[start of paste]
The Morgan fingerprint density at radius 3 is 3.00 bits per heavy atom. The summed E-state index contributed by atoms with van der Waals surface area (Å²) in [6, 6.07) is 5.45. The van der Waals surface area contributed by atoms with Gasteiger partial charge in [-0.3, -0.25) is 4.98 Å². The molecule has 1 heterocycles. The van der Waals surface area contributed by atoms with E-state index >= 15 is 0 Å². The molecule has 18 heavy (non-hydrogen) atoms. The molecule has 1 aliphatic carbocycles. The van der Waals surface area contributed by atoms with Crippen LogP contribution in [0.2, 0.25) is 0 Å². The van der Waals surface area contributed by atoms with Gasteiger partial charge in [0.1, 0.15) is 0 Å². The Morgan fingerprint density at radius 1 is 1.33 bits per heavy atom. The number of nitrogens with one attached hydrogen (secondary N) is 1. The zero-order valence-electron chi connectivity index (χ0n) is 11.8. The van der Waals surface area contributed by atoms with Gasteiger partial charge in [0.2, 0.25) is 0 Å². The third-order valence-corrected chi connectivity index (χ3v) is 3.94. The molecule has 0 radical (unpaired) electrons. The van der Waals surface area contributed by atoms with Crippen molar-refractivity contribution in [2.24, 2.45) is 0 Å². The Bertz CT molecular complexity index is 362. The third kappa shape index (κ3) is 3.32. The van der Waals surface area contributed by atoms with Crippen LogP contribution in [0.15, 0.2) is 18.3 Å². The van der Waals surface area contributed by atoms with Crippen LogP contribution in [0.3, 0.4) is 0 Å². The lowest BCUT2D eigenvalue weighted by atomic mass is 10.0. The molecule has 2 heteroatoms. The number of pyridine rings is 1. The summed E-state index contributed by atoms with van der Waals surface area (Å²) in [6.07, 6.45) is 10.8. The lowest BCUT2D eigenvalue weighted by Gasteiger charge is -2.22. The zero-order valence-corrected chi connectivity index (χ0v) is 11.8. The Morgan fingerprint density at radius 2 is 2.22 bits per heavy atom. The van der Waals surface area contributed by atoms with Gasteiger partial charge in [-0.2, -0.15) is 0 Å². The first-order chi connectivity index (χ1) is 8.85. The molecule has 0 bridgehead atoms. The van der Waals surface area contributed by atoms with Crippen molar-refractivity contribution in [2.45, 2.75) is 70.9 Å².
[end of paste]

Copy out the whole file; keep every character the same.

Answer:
The Morgan fingerprint density at radius 3 is 3.00 bits per heavy atom. The summed E-state index contributed by atoms with van der Waals surface area (Å²) in [6, 6.07) is 5.45. The van der Waals surface area contributed by atoms with Gasteiger partial charge in [-0.3, -0.25) is 4.98 Å². The molecule has 1 heterocycles. The van der Waals surface area contributed by atoms with E-state index >= 15 is 0 Å². The molecule has 18 heavy (non-hydrogen) atoms. The molecule has 1 aliphatic carbocycles. The van der Waals surface area contributed by atoms with Crippen LogP contribution in [0.2, 0.25) is 0 Å². The van der Waals surface area contributed by atoms with Gasteiger partial charge in [0.1, 0.15) is 0 Å². The Morgan fingerprint density at radius 1 is 1.33 bits per heavy atom. The number of nitrogens with one attached hydrogen (secondary N) is 1. The zero-order valence-electron chi connectivity index (χ0n) is 11.8. The van der Waals surface area contributed by atoms with Gasteiger partial charge in [0.2, 0.25) is 0 Å². The third-order valence-corrected chi connectivity index (χ3v) is 3.94. The molecule has 0 radical (unpaired) electrons. The van der Waals surface area contributed by atoms with Crippen molar-refractivity contribution in [2.24, 2.45) is 0 Å². The Bertz CT molecular complexity index is 362. The third kappa shape index (κ3) is 3.32. The van der Waals surface area contributed by atoms with Crippen LogP contribution in [0.15, 0.2) is 18.3 Å². The van der Waals surface area contributed by atoms with Crippen LogP contribution in [0.3, 0.4) is 0 Å². The lowest BCUT2D eigenvalue weighted by atomic mass is 10.0. The molecule has 2 heteroatoms. The number of pyridine rings is 1. The summed E-state index contributed by atoms with van der Waals surface area (Å²) in [6.07, 6.45) is 10.8. The lowest BCUT2D eigenvalue weighted by Gasteiger charge is -2.22. The zero-order valence-corrected chi connectivity index (χ0v) is 11.8. The Morgan fingerprint density at radius 2 is 2.22 bits per heavy atom. The van der Waals surface area contributed by atoms with Gasteiger partial charge in [-0.2, -0.15) is 0 Å². The first-order chi connectivity index (χ1) is 8.85. The molecule has 0 bridgehead atoms. The van der Waals surface area contributed by atoms with Crippen molar-refractivity contribution in [2.45, 2.75) is 70.9 Å².